Wednesday, April 15, 2015

Gold Prices Held Down by a Stronger Dollar

Amazing how we said the world was ending in 2008 and it has not. Aivars Lode
By Tatyana Shumsky
Gold prices pulled back below $1,200 an ounce on Monday as a stronger dollar overwhelmed interest from foreign buyers.
The most actively traded contract, for June delivery, fell $5.30, or 0.4%, to settle at $1,199.30 a troy ounce on the Comex division of the New York Mercantile Exchange.
The Wall Street Journal Dollar Index, which tracks the dollar against a basket of other currencies, was recently up 0.2% at 88.35 as the dollar neared a 12-year high against the euro. Gold is traded in dollars and becomes more expensive for buyers in other countries when the greenback strengthens against their home currency.
Gold denominated in euros rallied to a 2½-month high, trading at €1,139.20 an ounce.
Still, noted Bob Haberkorn, a senior commodities broker with RJO Futures in Chicago, “There’s a lot of support here despite the move in the dollar.” 
Negative bond yields in Switzerland and other European countries are burnishing gold’s appeal to investors there, Mr. Haberkorn said. Gold doesn’t pay interest or dividends and has an easier time competing with yield-bearing assets when yields are negative.
Gold is seen as a store of value and a currency alternative by some investors, who buy it as a haven from those risks. Europe’s recent efforts to jump-start economic growth have focused on pumping cash into its financial system. Some traders worry this will further erode the value of the euro and have been buying gold as a hedge.

How Volcanoes Change the Climate

No mention of man in here. Aivars Lode

By The Economist

TWO hundred years ago, Tambora, a volcano in Indonesia, blew its top in the most violent eruption in recent history. Damage from the volcano and an associated tsunami was immense; perhaps 100,000 people died immediately, or starved in the aftermath. The effects on the wider world, though, were even greater. Like all large eruptions, Tambora’s was to change the climate around much of the planet for years.
But just how do volcanoes change the climate?
Eruptions spew out not just lava and ash, but also gases—indeed it is these gases, trapped under great pressure in molten rock, that give an eruption its explosive power. For the climate, the key gas is sulphur dioxide. Once it gets into the stratosphere, sulphur dioxide from a volcano mingles with water, forming tiny sulphate particles.

These particles reflect some sunlight back into space, and the surface below cools. They also absorb some sunlight, warming up the stratosphere. These temperature changes have big knock-on effects. A cooler surface means less evaporation, and thus less rainfall. A warmer stratosphere means stronger jet streams. In the year after Tambora’s eruption, scientists estimate the stratosphere's sulphate veil caused a three percent drop in rainfall and cooled the planet by one degree Celsius. That is a temperature drop in one year twice as large as the long-term warming the Earth has seen over the past half-century. The climate upheaval caused a hiatus of the Indian monsoon, drought in southern Africa and widespread crop failures in Europe, where it was known as the year without a summer.

No one can say when an eruption large enough to have such drastic effects will happen next. That one will happen, though, is a certainty.

One of the reasons they cite is cord cutting Viacom Sets $785 Million Charge for Restructuring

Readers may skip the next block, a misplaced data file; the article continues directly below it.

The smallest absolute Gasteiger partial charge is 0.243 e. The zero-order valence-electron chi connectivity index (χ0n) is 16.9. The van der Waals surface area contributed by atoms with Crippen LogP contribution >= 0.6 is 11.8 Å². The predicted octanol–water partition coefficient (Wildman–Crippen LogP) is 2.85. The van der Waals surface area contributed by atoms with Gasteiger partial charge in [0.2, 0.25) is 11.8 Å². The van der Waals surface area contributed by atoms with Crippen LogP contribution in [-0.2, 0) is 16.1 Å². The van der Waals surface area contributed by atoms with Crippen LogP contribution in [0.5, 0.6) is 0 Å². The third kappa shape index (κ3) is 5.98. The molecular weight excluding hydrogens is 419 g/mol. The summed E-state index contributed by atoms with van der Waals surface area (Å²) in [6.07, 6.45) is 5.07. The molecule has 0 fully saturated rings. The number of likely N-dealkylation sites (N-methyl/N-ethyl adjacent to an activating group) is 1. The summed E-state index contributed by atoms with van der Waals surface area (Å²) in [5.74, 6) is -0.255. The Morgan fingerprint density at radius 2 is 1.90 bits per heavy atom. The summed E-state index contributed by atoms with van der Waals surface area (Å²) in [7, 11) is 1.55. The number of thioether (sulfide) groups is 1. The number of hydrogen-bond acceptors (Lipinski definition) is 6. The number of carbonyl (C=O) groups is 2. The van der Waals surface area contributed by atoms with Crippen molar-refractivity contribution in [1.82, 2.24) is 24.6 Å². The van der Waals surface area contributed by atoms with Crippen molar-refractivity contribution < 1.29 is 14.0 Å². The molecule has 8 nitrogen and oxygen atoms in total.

More trouble in the digital world. Aivars Lode

Media company says pretax charge to cover layoffs, asset write-downs as rerun values slide

By Keach Hagey 

Viacom Inc. said it would take $785 million in pretax charges for job cuts and to write down the value of underperforming shows hit by weak ratings, a soft advertising market and growing online competition.
The layoffs affected as many as 400 people, according to people familiar with the matter, while the shows being written down include reruns of “CSI,” “Entourage” and “Community,” among others. Charges include an accounting change for programming such as reality and game shows that are losing their allure faster than in the past. 
New York-based Viacom is grappling with weak ratings across all its major networks, and concerns on Wall Street that pay-TV providers may decide they can do without its bundle of channels. In the first quarter, its Nickelodeon channel was down 34% in its target demographic, its Comedy Central was off 30%, Spike dropped 23%, and MTV lost 34%, all compared with a year earlier, according to Jefferies and Nielsen estimates.
On Monday, it said the restructuring is expected to provide annual savings of about $350 million, and $175 million this year. The company disclosed plans for the restructuring in February during its first-quarter earnings call. 
Net income in the media giant’s fiscal second quarter is projected to fall 15% to $429 million, according to analysts’ estimates compiled by FactSet. Viacom earned $502 million in net profit on $3.17 billion in revenue a year ago. 
About $430 million of the write-down is to account for underperforming programming, including abandoning some acquired shows, according to a regulatory filing on Monday. The charge underscores the difficulty that many big media companies are facing with reruns as they cope with cord-cutting, Netflix’s popularity and rapid changes in what viewers find popular. 
The restructuring formalizes the reorganization of Viacom’s television networks into two groups from three. That move was signaled when longtime Viacom executive Van Toffler, who led the group that included MTV, VH1 and CMT, said in February he would leave the company in April and his division’s channels would be absorbed by two newly reorganized groups.